Contrary to the popular image of the Aloha State—a land of beaches and palm trees, the Hawaiian Islands have a spectrum of eco-systems ranging from tropical rain forests to subalpine grasslands. Combined with the great weather, Hawaii is a hiker’s paradise.
However, I like to get off the rock in late Spring and take an annual sojourn to northern New Mexico to hike portions of the Continental Divide trail.
Suffice it to say, I need boots that can handle just about any terrain in any weather. That’s a tall order.
Enter the Wolverine Wilderness Waterproof Hiking Boot.
First some background. I became acquainted with Wolverine through my visits to the SHOT Show in Las Vegas. Although mostly associated with firearms, SHOT is also a venue where you’ll see cutting edge outdoor gear which entails a lot of footwear.
Headquartered in Rockford, Michigan, Wolverine has been making boots since 1883. It’s not an exaggeration to say that boots are in their DNA.
Trail -testing the Wilderness Waterproof Hiking Boot
Before I took off for the Rockies to trail-test the boots I gave them a break-in on Oahu. Based on past experience, I anticipated a week or so of getting used to them but I was mistaken. It took me exactly one outing to feel extremely comfortable in them. I’d been hiking with military style combat boots which were sturdy but the soles were quite rigid, even when broken in.
This contrasts with the Wolverine boots which were incredibly light. I had jettisoned a great deal of baggage and felt as if I could bound from one volcanic rock to the next.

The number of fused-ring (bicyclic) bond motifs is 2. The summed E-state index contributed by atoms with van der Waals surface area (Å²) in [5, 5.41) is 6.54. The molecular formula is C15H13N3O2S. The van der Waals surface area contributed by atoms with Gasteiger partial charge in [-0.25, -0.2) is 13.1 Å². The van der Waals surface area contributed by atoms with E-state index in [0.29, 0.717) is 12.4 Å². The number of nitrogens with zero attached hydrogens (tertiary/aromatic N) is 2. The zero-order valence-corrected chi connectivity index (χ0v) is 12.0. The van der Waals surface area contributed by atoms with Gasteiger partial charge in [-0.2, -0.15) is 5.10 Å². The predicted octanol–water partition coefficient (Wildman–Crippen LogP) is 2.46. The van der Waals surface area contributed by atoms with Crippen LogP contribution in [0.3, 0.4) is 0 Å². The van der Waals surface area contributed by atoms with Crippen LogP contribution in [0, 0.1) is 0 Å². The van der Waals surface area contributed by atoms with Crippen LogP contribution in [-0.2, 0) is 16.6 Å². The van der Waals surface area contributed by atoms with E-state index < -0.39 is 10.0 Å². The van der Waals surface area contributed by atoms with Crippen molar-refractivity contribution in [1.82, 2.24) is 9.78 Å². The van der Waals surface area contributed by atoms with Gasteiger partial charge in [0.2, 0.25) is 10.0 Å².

It’s as if I had also leapt from Second World War, GI wear, to the 21st century.
Their soles are certainly more flexible and more expansive than the military boots I had become accustomed to. I also felt the sole gave me a much wider and more stable platform—sort of like the difference between tires you’d find on a bicycle tire and a drag racer.
My military boots were great for the desert but not always the best solution for the mountains where you need to ford streams and negotiate mud.
That’s where the Wolverine boots really shined. There were indeed waterproof. I found that out when I went fishing, which by definition means crossing creeks, balancing on logs and sometimes slipping on wet rocks into the water.
They also kept my feet at the right temperature. The trip was in late spring and at 9000 feet, there was still some snow on the ground. My feet were warm and always dry.
During my week in the Rockies I did an enormous amount of hiking and these boots were always comfy. They were certainly true to size for me. It always feels a little risky ordering a shoe online but this worked perfectly.
They are attractive too (“gunmetal” is the color) but priced mid-range. Amazon has them for about $99, which I believe is good value given the quality.
These are great boots that look good, feel good and, true to Wolverine’s working man’s (and woman’s) experience, are affordable. The Gunmetal also means that dirt doesn’t quite show itself so readily.